Chances are the “Chlorophyll” Nike SB Air Trainer 1 won’t land on any year-end recaps of best releases. Understandable, considering the decades-old model doesn’t align with today’s footwear tastes. But in terms of historical relevance, few sneakers better capture Nike’s early DNA as industry leaders, problem-solvers, and purveyors of cool. 

The Nike Air Trainer 1 was born out of equal parts necessity and imagination. Prior to the shoe’s release in 1987, no multipurpose sneaker existed to satisfy the needs of Tinker Hatfield. The Nike designer grew tired of carrying a bag filled with multiple shoes to the gym for workouts where he would run, shoot hoops, lift weights, and play racquetball. Figuring other gym-goers shared his frustration, Hatfield decided to solve the problem by designing a model capable of whatever physical activities users desired.

The concept irked a few of his co-workers, as Hatfield's ideas sometimes did back then. The marketing department dubbed it a "pretty stupid project," one they thought would take sales from the basketball and running categories. Hatfield knew they just couldn't see the vision. "The shoe was going to be a compromise," he recalled in a 2009 Sole Collector interview. "We can always design a better basketball shoe or a better running shoe, but this is going to sit in the middle where it's good enough for most people." 

Sensing he was onto a good idea, Hatfield forged ahead with the backing of friend and collaborator Mark Parker, who oversaw research and development at the time and rose to CEO decades later. 

The end product was 1987’s Air Trainer Hi, as it was originally known. The model stood with a little more heel lift than a basketball shoe, but less lift than a running shoe. The lateral outrigger added support and stability. One of its hallmark features, a strap, adorned the forefoot and created an adjustable, lockdown feel. The mix of materials—leather and nubuck—was dressed in shades of gray, white, and black, accented by traces of Chlorophyll Green, which became its signature colorway. It launched alongside the visible Nike Air and the Air Max 1 and Revolution campaign in what would become a pivotal time in the brand's history.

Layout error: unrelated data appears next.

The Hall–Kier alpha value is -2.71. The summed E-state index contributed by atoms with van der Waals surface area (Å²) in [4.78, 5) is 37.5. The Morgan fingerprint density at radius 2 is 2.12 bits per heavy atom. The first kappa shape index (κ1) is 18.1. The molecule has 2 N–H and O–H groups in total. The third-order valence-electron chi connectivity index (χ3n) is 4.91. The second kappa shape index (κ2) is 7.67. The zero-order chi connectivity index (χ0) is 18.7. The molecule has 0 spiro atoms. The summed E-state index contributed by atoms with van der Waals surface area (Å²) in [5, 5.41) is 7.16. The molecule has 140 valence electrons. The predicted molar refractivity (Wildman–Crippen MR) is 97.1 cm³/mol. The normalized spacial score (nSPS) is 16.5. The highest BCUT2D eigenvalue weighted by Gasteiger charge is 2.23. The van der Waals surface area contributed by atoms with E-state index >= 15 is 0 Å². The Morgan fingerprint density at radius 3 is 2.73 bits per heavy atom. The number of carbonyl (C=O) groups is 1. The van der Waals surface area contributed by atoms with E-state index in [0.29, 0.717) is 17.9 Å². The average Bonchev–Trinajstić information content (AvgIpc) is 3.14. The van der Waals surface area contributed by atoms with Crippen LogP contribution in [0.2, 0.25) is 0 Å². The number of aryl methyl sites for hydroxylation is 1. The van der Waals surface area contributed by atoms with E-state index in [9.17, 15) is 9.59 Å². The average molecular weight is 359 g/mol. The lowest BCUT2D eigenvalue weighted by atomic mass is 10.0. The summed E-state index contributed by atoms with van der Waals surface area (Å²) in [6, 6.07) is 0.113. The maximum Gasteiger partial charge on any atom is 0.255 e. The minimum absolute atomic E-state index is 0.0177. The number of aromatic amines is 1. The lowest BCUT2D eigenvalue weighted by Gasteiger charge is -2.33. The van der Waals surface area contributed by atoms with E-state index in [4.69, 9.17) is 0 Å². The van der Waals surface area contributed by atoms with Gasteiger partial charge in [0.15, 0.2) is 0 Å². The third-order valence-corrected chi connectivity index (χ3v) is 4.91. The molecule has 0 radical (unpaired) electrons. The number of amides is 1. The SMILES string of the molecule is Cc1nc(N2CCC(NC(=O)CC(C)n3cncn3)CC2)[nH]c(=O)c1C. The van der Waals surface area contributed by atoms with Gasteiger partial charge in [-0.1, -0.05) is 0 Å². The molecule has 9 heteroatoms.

The Air Trainer 1 received a warm welcome from the start. Athletes, both professional and weekend warriors, took to the shoe immediately for its jack-of-all-trades attributes. Hatfield's decision to chase a wild idea didn't just spawn a single shoe; it birthed a whole new category. Throughout the ’90s, Cross Trainers occupied prime retail space beside signature basketball shoes and the latest Air Max models. 

The "Bo Knows" ad campaigns featuring Bo Jackson caused many to associate the Trainer 1 with the two-sport phenom who played outfielder for baseball's Kansas City Royals and running back for the then-Oakland Raiders. And, rightfully so. However, tennis bad boys John McEnroe and Andre Agassi gave the Trainer 1 its true attitude. A mischievous McEnroe debuted a prototype version of the model in 1986 without permission, which perfectly fits the shoe's rebellious narrative. "The fact that you can have a Swiss Army Knife of a performance shoe absolutely blew my mind," notes Andrew Incogs, a longtime Nike and tennis devotee who goes by the handle @sneakerpreservationsociety on Instagram. "I mean, Mac basically strong-armed the shoe into becoming secondarily synonymous with tennis."

The Trainer 1 received a modest amount of attention since its initial launch. With the cross-training concept being replaced by sports such as CrossFit, the sneaker doesn't get as much love. Nike only releases a sparse number of colorways every few years. Truthfully, the multiple layers of material and stitching make the design inefficient by current standards. Still, Nike rolls out a few fresh color-ups on a sporadic basis that keep the silhouette. Those retros and the growth of the online sneaker community kept the Trainer 1's legacy alive in a sneaker world where collaborations and hype began to drive trends.

NikeTalk fostered my love affair with the model in the early 2000s. Even though I lived during its original heyday, basketball sneakers ate up the annual shoe budget my parents provided as a kid. The internet presented a chance to learn about any model in depth. I buried myself in the Trainer category instead of commonplace choices like Jordans and Air Maxes. Those were cool, but Trainers meant less competition for pairs. Plus, the niche nature made them more appealing than what the masses were chasing after. 

Wearing shoes like the Trainer 1s indicates a deeper appreciation for old Nike models. They elicit an approving nod from fellow footwear fans. Wallyhopp, the NikeTalk member known for his wealth of knowledge on the Trainer category, knew this experience firsthand.